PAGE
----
“What the term ‘sustainable’ will mean for a particular company in the construction sector will depend on many factors, including the entity’s size, sophistication and role within the sector and on a particular project,” Cole said.

In construction, it could include using recycled materials, protecting natural habitats, conserving water and using energy efficient equipment and practices during construction. These need to be monitored, measured and reported in terms of improvement over previous behaviour.

When it comes to construction, the best authorities on ESG reporting suggest companies be prepared.

“ESG reporting is a continuing journey,” says global administrative services firm TMF Group. “Preparation of ESG reports involves co-ordination across a large number of internal and external resources.”

Help is out there for those who need it.

“There are numerous entities across the ESG space providing everything from standards, goals and guidance to company-level assessments,” says international consultancy Ernst & Young Global Limited. “Setting goals, establishing what to measure, identifying which metrics to compile and ensuring that everything is done in a way that complies with standards is a challenging process.”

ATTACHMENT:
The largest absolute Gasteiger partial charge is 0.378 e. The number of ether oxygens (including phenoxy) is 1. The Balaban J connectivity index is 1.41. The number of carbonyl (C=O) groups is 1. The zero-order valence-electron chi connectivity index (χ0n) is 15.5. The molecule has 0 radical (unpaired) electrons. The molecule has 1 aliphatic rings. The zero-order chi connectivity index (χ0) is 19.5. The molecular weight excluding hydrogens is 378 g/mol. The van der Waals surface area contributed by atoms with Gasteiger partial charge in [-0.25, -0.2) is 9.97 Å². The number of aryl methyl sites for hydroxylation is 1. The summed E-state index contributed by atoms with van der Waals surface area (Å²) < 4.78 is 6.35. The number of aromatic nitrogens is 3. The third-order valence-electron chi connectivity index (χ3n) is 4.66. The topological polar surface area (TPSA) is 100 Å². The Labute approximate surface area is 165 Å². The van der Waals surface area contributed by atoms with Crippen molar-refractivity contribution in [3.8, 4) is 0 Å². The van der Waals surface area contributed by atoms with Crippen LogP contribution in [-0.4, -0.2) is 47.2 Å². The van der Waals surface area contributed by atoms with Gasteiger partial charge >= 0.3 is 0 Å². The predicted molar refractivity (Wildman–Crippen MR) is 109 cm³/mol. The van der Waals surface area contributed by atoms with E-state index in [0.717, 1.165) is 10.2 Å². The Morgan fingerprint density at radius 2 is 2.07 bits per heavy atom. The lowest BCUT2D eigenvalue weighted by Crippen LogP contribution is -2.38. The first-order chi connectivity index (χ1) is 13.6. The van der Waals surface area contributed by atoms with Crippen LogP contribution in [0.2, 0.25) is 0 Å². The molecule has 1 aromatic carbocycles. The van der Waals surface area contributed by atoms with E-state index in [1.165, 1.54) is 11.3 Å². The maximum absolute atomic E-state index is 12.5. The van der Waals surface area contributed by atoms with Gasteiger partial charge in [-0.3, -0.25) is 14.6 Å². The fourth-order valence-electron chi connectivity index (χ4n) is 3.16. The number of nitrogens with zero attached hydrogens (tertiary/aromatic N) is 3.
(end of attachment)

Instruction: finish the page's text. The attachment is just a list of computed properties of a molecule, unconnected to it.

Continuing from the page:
Gathering the necessary data without frameworks based on industry standards and trained people in the reporting chain will be challenging for small and medium-size companies. Developing a plan will be critical.

Writing for Forbes, Tommy Linstroth, founder and CEO of Green Badger, a SaaS platform provider, suggests construction companies consider several steps when planning their ESG approach. These include: effective communication throughout the company’s network of employees, customers, suppliers and investors; the adoption of company-specific data collection and reporting processes; and the building of internal expertise through training.

More construction projects are likely to come under scrutiny from those seeking details on their environmental impact. Global insurer Marsh McLennan warns that, “Contractors unable to demonstrate their ESG strategy may put the sustainability and resilience of their business at risk.”